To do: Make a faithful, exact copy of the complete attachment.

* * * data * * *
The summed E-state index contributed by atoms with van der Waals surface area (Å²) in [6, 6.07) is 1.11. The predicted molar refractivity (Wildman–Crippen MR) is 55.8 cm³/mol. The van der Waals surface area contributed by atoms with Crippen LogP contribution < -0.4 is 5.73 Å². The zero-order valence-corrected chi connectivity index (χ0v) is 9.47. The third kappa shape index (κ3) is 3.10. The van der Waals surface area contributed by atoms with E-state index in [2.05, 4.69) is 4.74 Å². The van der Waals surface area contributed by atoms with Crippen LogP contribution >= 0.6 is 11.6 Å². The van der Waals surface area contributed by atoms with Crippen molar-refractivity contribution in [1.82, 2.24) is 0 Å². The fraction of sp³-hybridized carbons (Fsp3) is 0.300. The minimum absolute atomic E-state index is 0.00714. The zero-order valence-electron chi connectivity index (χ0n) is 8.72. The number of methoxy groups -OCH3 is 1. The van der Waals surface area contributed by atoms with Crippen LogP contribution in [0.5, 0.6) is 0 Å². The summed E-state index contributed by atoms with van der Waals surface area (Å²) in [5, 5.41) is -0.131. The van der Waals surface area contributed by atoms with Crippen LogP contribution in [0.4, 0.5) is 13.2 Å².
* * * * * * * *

The summed E-state index contributed by atoms with van der Waals surface area (Å²) in [6, 6.07) is 1.11. The predicted molar refractivity (Wildman–Crippen MR) is 55.8 cm³/mol. The van der Waals surface area contributed by atoms with Crippen LogP contribution < -0.4 is 5.73 Å². The zero-order valence-corrected chi connectivity index (χ0v) is 9.47. The third kappa shape index (κ3) is 3.10. The van der Waals surface area contributed by atoms with E-state index in [2.05, 4.69) is 4.74 Å². The van der Waals surface area contributed by atoms with Crippen LogP contribution >= 0.6 is 11.6 Å². The van der Waals surface area contributed by atoms with Crippen molar-refractivity contribution in [1.82, 2.24) is 0 Å². The fraction of sp³-hybridized carbons (Fsp3) is 0.300. The minimum absolute atomic E-state index is 0.00714. The zero-order valence-electron chi connectivity index (χ0n) is 8.72. The number of methoxy groups -OCH3 is 1. The van der Waals surface area contributed by atoms with Crippen LogP contribution in [0.5, 0.6) is 0 Å². The summed E-state index contributed by atoms with van der Waals surface area (Å²) in [5, 5.41) is -0.131. The van der Waals surface area contributed by atoms with Crippen LogP contribution in [0.4, 0.5) is 13.2 Å².